Other government bodies hold their own collections, distinct from the GAC. For example, the Ministry of Defence had a separate art collection, which was dispersed to other public galleries and collections, including some to the GAC, in 2017.
The collection includes works by many well-known British artists of the 17th and 18th centuries, including works by or after Peter Lely, Godfrey Kneller, James Thornhill, William Hogarth and John Constable, Victorian artists such as William Powell Frith and Lucien Pissarro, 20th century artists such as John Nash and Paul Nash, Laura Knight, L.S. Lowry, Barbara Hepworth, Bridget Riley, Lucian Freud, Peter Blake, Eduardo Paolozzi, David Hockney and Elisabeth Frink, and more contemporary artists such as Emma Kay, Zarina Bhimji, Yinka Shonibare, Michael Landy, Grayson Perry, Chris Ofili, Lubaina Himid, Rachel Whiteread, Damien Hirst and Tracey Emin. The oldest work is a portrait of Henry VIII dated to between 1527 and 1550. The collection also includes prints of cartoons by artists such as James Gillray, George Cruikshank and Victor Weisz, and Punch magazine caricatures by Carlo Pellegrini ("Ape") and Sir Leslie Ward ("Spy").
Around two-thirds of the collection is on display in government buildings, with some items loaned for exhibitions, and the remainder at its premises in central London for conservation or awaiting re-display. Until 2020, the main premises were in Queen's Yard off Tottenham Court Road, but there were plans to move to new premises in Whitehall in 2020.Wherever possible, the GAC lends works of art to exhibitions in public museums and galleries throughout the UK and abroad. The GAC also collaborates with other departments, such as the Home Office and the Foreign and Commonwealth Office, in commissioning new works of art. The GAC has two casts of a bust of Winston Churchill, by Jacob Epstein, one of which has been loaned to the White House twice.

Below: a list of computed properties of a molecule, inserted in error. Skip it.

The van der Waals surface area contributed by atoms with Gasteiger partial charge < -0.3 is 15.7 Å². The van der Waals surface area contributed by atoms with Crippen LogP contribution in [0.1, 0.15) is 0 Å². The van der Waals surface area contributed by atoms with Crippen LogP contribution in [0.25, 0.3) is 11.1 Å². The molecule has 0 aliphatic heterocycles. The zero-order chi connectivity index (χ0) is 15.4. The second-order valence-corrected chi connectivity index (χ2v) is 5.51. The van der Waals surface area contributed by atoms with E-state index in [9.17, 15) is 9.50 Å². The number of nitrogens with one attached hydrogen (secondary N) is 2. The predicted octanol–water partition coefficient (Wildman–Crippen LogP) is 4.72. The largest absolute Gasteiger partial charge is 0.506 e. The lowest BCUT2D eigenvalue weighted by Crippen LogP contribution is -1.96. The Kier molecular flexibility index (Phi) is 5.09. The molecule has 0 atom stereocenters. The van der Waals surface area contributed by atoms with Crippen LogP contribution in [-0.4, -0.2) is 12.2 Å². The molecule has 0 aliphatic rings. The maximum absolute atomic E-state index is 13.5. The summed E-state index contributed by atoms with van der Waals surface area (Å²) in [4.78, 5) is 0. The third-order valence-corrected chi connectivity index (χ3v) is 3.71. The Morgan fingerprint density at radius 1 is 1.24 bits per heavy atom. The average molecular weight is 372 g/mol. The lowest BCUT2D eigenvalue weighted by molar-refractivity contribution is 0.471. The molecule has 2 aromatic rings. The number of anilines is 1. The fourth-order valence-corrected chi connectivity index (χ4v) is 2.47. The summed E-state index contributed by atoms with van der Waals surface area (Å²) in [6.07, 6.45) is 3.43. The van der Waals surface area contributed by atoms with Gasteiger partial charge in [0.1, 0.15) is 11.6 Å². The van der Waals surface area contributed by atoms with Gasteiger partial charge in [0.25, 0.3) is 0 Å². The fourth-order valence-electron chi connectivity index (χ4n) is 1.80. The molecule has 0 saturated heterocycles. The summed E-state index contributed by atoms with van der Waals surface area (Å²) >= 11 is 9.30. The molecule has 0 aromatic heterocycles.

At the Home Office building in central London, the GAC commissioned a programme of public art by seven contemporary artists, and new commissions for its interior spaces. In 2005, new works of art were commissioned for the Deputy High Commissioner's offices in Chennai (formerly Madras); and for the European Commission Office at Brussels. Commissions were completed in the DCMS between 2006 and 2007 and at the Ministry of Justice (previously Department for Constitutional Affairs) in 2009 and in London.
Works of art continue to be added to the collection. In 2008, the GAC received £551,000 each year from the government, a sum that includes an acquisition budget of £220,000.